Many employers round their employee’s time punches.  With respect to time worked, if the rounding policy is neutral (i.e., it does not favor the employee or the employer) rounding employee’s time punches for time worked is fine.  But can an employer’s time rounding policy also be extended to meal periods?  The California Supreme Court recently answered this question with an emphatic “no.”

In Donohue v. AMN Services, LLC the California Supreme Court held that even if a meal period rounding policy fully compensated employees over time, the “practice of rounding time punches for meal periods is inconsistent with the purpose of the Labor Code,” as well as with IWC wage orders.  This is because an employee must be allowed a minimum of a 30 minutes meal period, and that minimum amount cannot be infringed upon even if the employee’s average meal period time was 35 minutes or even 37 minutes.  This is because any meal period of less than 30 minutes constitutes a violation of the California Labor Code.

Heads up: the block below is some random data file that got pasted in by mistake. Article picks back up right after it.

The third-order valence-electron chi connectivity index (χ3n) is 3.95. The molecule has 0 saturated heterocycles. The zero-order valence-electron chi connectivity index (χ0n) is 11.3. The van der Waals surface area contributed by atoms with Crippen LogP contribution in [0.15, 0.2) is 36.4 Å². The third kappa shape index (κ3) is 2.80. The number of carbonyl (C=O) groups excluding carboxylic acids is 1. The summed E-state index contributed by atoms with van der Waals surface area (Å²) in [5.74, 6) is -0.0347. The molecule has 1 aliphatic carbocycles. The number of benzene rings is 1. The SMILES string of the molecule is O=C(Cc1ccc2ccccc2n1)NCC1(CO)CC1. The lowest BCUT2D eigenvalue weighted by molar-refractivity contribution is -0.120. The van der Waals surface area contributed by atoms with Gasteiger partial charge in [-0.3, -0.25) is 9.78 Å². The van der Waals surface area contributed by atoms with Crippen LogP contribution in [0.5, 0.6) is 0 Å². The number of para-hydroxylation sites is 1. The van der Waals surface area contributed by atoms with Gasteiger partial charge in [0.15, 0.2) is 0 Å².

Therefore, employers must take great care by ensuring that any time punch rounding system employed only applies to time worked and not to meal periods.  Otherwise, employers could find themselves defending a torrent of meal break violation claims down the road.

Author’s Bio:  Douglas A. Plazak

The information in this blog post (“post”) is provided for general informational purposes only, and may not reflect the current law in your jurisdiction. No information contained in this post should be construed as legal advice from Reid & Hellyer, APC or the individual author, nor is it intended to be a substitute for legal counsel on any subject matter. No reader of this post should act or refrain from acting on the basis of any information included in, or accessible through, this Post without seeking the appropriate legal or other professional advice on the particular facts and circumstances at issue from a lawyer licensed in the recipient’s state, country or other appropriate licensing jurisdiction.